Summary:

The United States Court of Appeals for the Ninth Circuit recently held that a purchaser in a sale pursuant to section 363 of the Bankruptcy Code[1] could, in certain circumstances, acquire commercial property free and clear of the unexpired leases burdening the property. In other words, a lessee’s possessory interests in real property will not necessarily survive a “free and clear” sale of the property.[2]

Accordingly, as detailed further below, lessees will need to ensure that, in the event of a landlord’s bankruptcy filing, they are prepared to take immediate and necessary actions to protect themselves, including by filing motions or objections in bankruptcy court demanding adequate protection promptly upon a motion by the landlord to sell the subject property “free and clear” pursuant to section 363.

Discussion:

The Ninth Circuit joined the Seventh Circuit in rejecting the majority view of federal courts that a lessee’s possessory interests will survive a “free and clear” sale of property under section 363(f).[3] The court in In re Spanish Peaks Holdings II, LLC considered the interplay of two sections of the Bankruptcy Code and their effect on the treatment of lessee interests when a landlord declares bankruptcy and proposes to sell its assets in a 363 sale

  1. Section 363 allows the sale of a debtor’s assets free and clear of third-party interests, claims, and encumbrances, subject to certain requirements; and
  2. Section 365 allows a debtor to assume or reject an unexpired lease and, in the event of rejection, permits the lessee to opt to retain certain existing rights, including a right to possession of the property.

Spanish Peaks involved a chapter 7 case filed by the owners and operators of Spanish Peaks, a private resort in Montana. Among the debtors’ assets were parcels of real estate that were leased to two entities at below-market rates. The chapter 7 Trustee sought to sell substantially all of the debtors’ real property “free and clear” of all liens, claims, and encumbrances. The lessees objected to the sale, arguing that section 365 protected their possessory interests in the property.

The bankruptcy court authorized the sale free and clear of any interests, on the grounds that the Trustee had met the applicable requirements under section 363(f),[4] and the district court affirmed. The bankruptcy court also noted that the lessees had not requested adequate protection of their leaseholder interests as they were entitled to do under section 363(e).

The majority of federal courts have found that section 365(h) protects a lessee’s possessory interests in these circumstances. According to the majority view, because section 365(h) gives lessees the right to retain possession of leased real property despite rejection of the lease, lessees may retain possession following a section 363(f) sale even when the lease has not been formally rejected by the debtor.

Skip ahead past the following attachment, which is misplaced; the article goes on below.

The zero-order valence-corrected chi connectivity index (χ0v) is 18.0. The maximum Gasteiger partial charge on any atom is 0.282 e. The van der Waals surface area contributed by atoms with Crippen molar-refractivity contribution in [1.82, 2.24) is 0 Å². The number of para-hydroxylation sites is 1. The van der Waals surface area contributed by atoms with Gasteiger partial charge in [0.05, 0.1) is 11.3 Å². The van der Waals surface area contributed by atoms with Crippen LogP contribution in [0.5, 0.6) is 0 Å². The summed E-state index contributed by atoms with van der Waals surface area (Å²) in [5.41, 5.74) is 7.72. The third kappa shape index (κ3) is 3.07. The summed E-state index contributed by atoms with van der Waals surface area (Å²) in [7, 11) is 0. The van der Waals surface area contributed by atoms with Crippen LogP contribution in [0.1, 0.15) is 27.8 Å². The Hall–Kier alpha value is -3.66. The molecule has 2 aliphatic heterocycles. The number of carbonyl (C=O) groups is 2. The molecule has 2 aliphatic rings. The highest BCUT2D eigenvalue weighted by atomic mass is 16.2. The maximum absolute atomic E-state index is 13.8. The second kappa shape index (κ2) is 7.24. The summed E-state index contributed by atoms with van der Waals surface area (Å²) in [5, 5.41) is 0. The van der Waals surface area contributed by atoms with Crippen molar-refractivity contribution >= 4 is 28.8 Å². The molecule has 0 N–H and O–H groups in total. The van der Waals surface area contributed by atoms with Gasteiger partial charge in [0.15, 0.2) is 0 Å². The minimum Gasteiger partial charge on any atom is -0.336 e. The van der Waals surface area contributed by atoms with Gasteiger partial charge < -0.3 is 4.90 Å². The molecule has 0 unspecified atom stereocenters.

The Ninth Circuit, however, adopted the minority approach initially established by the Seventh Circuit (the only other circuit court to have addressed the issue) in Precision Industries, Inc. v. Qualitech Steel SBQ, LLC. The Ninth Circuit court found that section 365 governs the formal rejection of a lease and, therefore, did not apply because no party had sought to reject the lease. Rather, section 363 governed and the purchaser could acquire the assets free of a leasehold interest for the lessee. The court noted, however, that lessees could protect themselves by demanding adequate protection under section 363(e) prior to the sale and that this protection provides a “powerful check on potential abuses of free and clear sales.” The court further noted that adequate protection could include permitting the lessee to remain in possession of the property. The lessees in Spanish Peaks did not demand adequate protection until the appeal (i.e., after the sale).

Implications of the Court’s Decision:

The court’s decision could have major implications for lessees and debtor landlords in the Ninth Circuit (and elsewhere, as other circuit courts may choose to follow the Seventh and the Ninth Circuits).

Lessees:

Lessees will need to ensure that, in the event of a landlord’s bankruptcy filing, they are prepared to take immediate and necessary actions to protect themselves. The primary form of protection for the lessee likely will be to file an objection to the debtor’s motion to approve the “free and clear” sale, through which the lessee will demand adequate protection of its interests. What constitutes adequateprotection for the lessee will be determined on a case-by-case basis by the bankruptcy court, but may include allowing the lessee to remain in possession of the leased property. Lessees will also want to act promptly. Because section 363 sales can be completed on an expedited basis (e.g., in as little as 30 to 60 days), lessees may have little time to weigh options and develop a plan of action.

Debtor Landlords:

Debtor landlords, on the other hand, should evaluate their existing leases and take advantage where appropriate of their ability to make real property sales free and clear of undesirable leases. Where the ability to make these free and clear sales is material to a debtor, it should keep these new developments in mind while evaluating the appropriate venue for filing.